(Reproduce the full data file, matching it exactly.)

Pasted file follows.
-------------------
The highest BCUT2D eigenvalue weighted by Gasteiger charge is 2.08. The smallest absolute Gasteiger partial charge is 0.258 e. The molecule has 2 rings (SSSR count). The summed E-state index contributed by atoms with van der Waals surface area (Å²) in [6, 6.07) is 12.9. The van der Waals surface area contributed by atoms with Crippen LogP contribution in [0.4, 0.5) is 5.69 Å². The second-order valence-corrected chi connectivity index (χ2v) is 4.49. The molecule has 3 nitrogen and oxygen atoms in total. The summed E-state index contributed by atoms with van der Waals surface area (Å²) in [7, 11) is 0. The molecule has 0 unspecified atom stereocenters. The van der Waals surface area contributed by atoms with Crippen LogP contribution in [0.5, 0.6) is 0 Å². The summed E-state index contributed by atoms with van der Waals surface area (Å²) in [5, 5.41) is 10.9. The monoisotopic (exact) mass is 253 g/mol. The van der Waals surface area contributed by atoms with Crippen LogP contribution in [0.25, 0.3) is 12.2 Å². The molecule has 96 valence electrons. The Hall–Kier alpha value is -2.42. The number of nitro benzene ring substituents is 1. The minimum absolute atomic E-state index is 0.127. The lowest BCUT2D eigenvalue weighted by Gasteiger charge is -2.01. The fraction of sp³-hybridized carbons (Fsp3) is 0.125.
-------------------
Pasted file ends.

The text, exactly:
The highest BCUT2D eigenvalue weighted by Gasteiger charge is 2.08. The smallest absolute Gasteiger partial charge is 0.258 e. The molecule has 2 rings (SSSR count). The summed E-state index contributed by atoms with van der Waals surface area (Å²) in [6, 6.07) is 12.9. The van der Waals surface area contributed by atoms with Crippen LogP contribution in [0.4, 0.5) is 5.69 Å². The second-order valence-corrected chi connectivity index (χ2v) is 4.49. The molecule has 3 nitrogen and oxygen atoms in total. The summed E-state index contributed by atoms with van der Waals surface area (Å²) in [7, 11) is 0. The molecule has 0 unspecified atom stereocenters. The van der Waals surface area contributed by atoms with Crippen LogP contribution in [0.5, 0.6) is 0 Å². The summed E-state index contributed by atoms with van der Waals surface area (Å²) in [5, 5.41) is 10.9. The monoisotopic (exact) mass is 253 g/mol. The van der Waals surface area contributed by atoms with Crippen LogP contribution in [0.25, 0.3) is 12.2 Å². The molecule has 96 valence electrons. The Hall–Kier alpha value is -2.42. The number of nitro benzene ring substituents is 1. The minimum absolute atomic E-state index is 0.127. The lowest BCUT2D eigenvalue weighted by Gasteiger charge is -2.01. The fraction of sp³-hybridized carbons (Fsp3) is 0.125.